The micro narratives that shaped the poll agenda in Uttar Pradesh
UP election: There is a significant dip in religious polarisation in Purvanchal as we move from western Uttar Pradesh. And eastern UP doesn’t have either an urban agglomeration or agricultural surplus like the NCR in western UP to boost the region’s economy.
“Akalpaneeye (unimaginable)”, a Thakur man in Barabanki district tells us, centring himself among a group of people. “Unimaginable things have happened in the last five years. Galla, Kisani, Kanun - sab Yogi-Modi ki den hai (Ration, PM Kisan Nidhi, and law and order, Everything is a gift from Yogi and Modi)” as he outlines the contours of the Bharatiya Janata Party’s (BJP) campaign in Uttar Pradesh (UP).
Two things are hard to miss as we move from western UP to Purvanchal via Awadh. First, there is a significant dip in religious polarisation, partly because of the mixed nature of village settlements, where castes and religions co-inhabit. And two, unlike the spillover effects of Delhi NCR and the agrarian base that boosted western UP, eastern UP doesn’t have either an urban agglomeration or agricultural surplus to boost the region’s economy. Most villages are still accessible on khadanja roads (brick laned), have small farm sizes, and employment opportunities are either available in the village via the National Rural Employment Guarantee Act (Nrega) or migrating out to other places in the state or the country. In UP, where the visible arms of the state in health, housing and education are generally amiss, Purvanchal is on the farthest side of the development spectrum.
State and Public Service
“Hamein koi kuch nahin dega, jo mehnat karenge woh khaenge (No one will give me anything. My hard work buys me food)” is a refrain from the raj-mistri in Kasimpur Berua. A Pasi by caste, he voted for the BJP last time. This time he is switching to the Samajwadi Party (SP) - not because of any programmatic promises, but simply because the former chief (pradhan) of the village is supporting the party. In Samesee, a woman from the same Pasi caste is voting for the BJP. “Didi, jo khan peen de rahin, usi ko vote denge”, she says, a vote for the BJP - the party which gave her rations, cooking gas and other things.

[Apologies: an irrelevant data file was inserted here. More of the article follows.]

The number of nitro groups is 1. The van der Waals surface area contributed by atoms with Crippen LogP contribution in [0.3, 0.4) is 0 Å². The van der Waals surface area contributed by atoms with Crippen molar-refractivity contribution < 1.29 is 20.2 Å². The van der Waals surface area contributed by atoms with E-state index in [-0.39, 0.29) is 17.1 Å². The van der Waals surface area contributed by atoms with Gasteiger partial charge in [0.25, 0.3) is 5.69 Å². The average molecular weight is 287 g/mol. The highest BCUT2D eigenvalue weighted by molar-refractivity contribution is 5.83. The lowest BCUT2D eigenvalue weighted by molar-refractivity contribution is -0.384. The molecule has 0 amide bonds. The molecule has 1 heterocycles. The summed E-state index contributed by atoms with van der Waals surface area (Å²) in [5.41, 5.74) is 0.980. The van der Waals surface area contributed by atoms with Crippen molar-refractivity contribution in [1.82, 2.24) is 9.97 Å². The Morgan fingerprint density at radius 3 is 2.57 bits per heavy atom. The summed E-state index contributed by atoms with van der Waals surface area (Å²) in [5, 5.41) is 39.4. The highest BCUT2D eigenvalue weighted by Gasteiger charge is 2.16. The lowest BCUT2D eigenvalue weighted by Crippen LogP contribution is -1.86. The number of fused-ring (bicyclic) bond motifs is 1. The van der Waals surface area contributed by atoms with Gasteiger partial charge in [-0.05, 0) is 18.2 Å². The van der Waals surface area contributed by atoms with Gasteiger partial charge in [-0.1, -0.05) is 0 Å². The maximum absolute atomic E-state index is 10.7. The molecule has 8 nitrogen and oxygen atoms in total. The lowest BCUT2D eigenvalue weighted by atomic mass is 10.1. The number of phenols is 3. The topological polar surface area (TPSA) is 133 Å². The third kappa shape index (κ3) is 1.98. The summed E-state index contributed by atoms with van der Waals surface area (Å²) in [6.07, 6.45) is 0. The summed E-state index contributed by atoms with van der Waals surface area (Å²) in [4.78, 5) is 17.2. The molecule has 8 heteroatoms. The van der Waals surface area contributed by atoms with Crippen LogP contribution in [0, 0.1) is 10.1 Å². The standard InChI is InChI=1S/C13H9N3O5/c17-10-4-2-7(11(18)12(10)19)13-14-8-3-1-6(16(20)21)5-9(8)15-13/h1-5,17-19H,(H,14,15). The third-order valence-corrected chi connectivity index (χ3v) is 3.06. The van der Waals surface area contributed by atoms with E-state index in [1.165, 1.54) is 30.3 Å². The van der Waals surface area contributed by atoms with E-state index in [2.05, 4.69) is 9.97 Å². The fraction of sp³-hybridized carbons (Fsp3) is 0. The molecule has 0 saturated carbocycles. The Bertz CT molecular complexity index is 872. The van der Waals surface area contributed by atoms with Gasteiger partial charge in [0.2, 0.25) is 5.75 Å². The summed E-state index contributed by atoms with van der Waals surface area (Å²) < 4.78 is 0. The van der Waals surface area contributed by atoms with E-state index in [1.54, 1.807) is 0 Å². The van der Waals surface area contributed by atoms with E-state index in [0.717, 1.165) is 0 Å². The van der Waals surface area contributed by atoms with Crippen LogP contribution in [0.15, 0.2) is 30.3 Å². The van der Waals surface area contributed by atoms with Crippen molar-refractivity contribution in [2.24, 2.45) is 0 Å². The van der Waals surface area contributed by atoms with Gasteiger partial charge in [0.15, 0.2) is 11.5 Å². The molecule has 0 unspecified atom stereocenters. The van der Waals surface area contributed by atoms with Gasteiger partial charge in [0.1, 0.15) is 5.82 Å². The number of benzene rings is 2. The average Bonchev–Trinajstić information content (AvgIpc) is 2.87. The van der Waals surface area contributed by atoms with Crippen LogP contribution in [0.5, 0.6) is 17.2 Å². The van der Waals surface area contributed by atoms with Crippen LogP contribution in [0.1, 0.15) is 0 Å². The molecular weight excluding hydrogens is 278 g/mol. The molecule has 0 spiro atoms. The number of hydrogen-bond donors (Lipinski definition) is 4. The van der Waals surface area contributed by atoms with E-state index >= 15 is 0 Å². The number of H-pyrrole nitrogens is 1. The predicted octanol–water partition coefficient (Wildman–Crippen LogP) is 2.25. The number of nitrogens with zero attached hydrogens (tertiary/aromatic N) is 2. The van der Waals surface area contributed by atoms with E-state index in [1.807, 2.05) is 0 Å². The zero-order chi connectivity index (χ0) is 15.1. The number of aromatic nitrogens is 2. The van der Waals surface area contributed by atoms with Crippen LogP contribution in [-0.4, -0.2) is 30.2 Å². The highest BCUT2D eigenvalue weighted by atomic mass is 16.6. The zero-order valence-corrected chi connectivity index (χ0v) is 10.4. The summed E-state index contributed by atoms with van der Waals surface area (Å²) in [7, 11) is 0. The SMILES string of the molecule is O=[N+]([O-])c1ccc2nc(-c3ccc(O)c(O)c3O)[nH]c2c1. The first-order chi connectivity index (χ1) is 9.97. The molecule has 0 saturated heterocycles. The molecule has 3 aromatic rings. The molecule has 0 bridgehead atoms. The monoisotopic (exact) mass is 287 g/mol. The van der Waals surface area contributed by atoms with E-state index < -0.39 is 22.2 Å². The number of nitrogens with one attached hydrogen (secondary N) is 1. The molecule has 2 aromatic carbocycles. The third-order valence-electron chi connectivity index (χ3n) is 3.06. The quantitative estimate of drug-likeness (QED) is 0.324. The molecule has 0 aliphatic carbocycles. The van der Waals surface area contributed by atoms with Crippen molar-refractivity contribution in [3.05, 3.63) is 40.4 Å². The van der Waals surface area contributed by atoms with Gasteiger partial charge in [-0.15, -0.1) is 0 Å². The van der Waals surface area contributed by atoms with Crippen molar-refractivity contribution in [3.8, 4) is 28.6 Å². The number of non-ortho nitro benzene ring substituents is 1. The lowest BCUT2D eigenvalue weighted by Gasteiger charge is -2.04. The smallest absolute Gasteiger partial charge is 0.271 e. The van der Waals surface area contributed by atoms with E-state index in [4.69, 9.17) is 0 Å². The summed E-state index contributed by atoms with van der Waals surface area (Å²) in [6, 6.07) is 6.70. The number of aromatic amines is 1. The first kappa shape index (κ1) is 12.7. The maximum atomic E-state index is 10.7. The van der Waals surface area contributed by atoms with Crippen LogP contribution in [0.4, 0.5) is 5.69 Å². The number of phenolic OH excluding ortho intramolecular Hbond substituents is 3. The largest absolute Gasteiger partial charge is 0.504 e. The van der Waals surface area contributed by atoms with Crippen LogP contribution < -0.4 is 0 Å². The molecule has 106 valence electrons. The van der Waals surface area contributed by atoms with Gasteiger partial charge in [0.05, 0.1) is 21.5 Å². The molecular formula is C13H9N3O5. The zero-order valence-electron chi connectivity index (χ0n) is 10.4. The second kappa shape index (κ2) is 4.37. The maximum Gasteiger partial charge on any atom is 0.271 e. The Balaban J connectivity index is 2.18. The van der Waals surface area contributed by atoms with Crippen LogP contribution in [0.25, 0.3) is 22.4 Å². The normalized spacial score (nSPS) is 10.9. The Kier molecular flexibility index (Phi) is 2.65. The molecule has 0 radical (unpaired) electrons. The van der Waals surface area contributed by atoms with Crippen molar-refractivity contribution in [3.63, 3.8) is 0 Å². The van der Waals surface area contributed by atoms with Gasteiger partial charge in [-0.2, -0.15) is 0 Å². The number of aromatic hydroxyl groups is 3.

Both statements are reflective of the lived experience of this region’s voters - in an environment where opportunities are few, state support is critical. For the woman, it is the free ration; for the man, it is the ex pradhan - a probable intermediary for any access to the state. As the world reeled under the pandemic and economic depression set in in the last two years, UP was not untouched. In Purvanchal, where the state’s surface area is limited, the DBT (direct benefit transfer) architecture cuts the intermediaries and establishes a limited but essential link with the state. To be sure, UP’s safety net is not even close to being as expansive as in states such as Telangana or West Bengal, where the state targets women, farmers and students, among others, as direct beneficiaries. Yet, village after village, we hear about “samay se aur saaf galla milta hai” (on time and clean ration) and timely delivery of direct cash transfers - a break from the previous regimes.
Limits to Centralisation
As noted in our last piece, incumbent chief minister Yogi Adityanath undercut his MLAs and party workers by centralising power. The state in UP, its strength and limitations have become synonymous with Adityanath. A labharti (beneficiary) or a voter who mentions kanun-prashasan (law and order), or the infrastructural development, attributes the changes to the top - CM Yogi and PM Modi. In Barabanki’s Ramnagar constituency, a group of Verma men tell us, “Awasthi Ji (BJP sitting MLA) ne paanch saal apna muh nahin dikhaya, lekin vote Babaji (Yogi) ko hi denge.” BJP rests its hope on this narrative that when the voters come to the polling booth, they forget the MLA, the sarpanch, the chota-neta (local leader) and votes for the leadership.
Yet, in this centralising narrative also lies its weakness. The general unrest around economic anxieties among the young and the breakdown of old hierarchical intermediaries are challenging to quantify. In Aonla near Bareilly in western UP, the long time BJP sympathetic panchayat head has switched to the SP. “Dekhiye gaon ke logo ka sirf do jagah kaam hota hai - Kachhari aur Thana. Agar apna MLA, apna minister thane mein hamari nahin chalne deta to kya fayda hua (Villagers need support only at two places – court and police station. If our MLA and minister don’t let us get our way at the police station, what’s the point)?”
Outside Lucknow, in Mohanlalganj, the Verma brothers are split in their electoral choices. One is voting for the BJP. “I got ₹1,000 under one time shram card, we three brothers get ₹18,000 yearly under PM Kisan, I have a BPL card and got free ration in last 2 years, doubled from December”. “You tell me, which government in the past has done this and kept the Muslims quiet?” he asks us. His brother, doing his B. Pharma standing next to him, shakes his head in disagreement, “Young people are not voting for the BJP. We want jobs”. The tension between the two is a micro-narrative of the upcoming elections. Either one of them will win.
(Bhanu Joshi is a PhD candidate in political science at Brown University. Ashish Ranjan is an independent election researcher. Neelanjan Sircar is senior fellow at the Centre for Policy Research)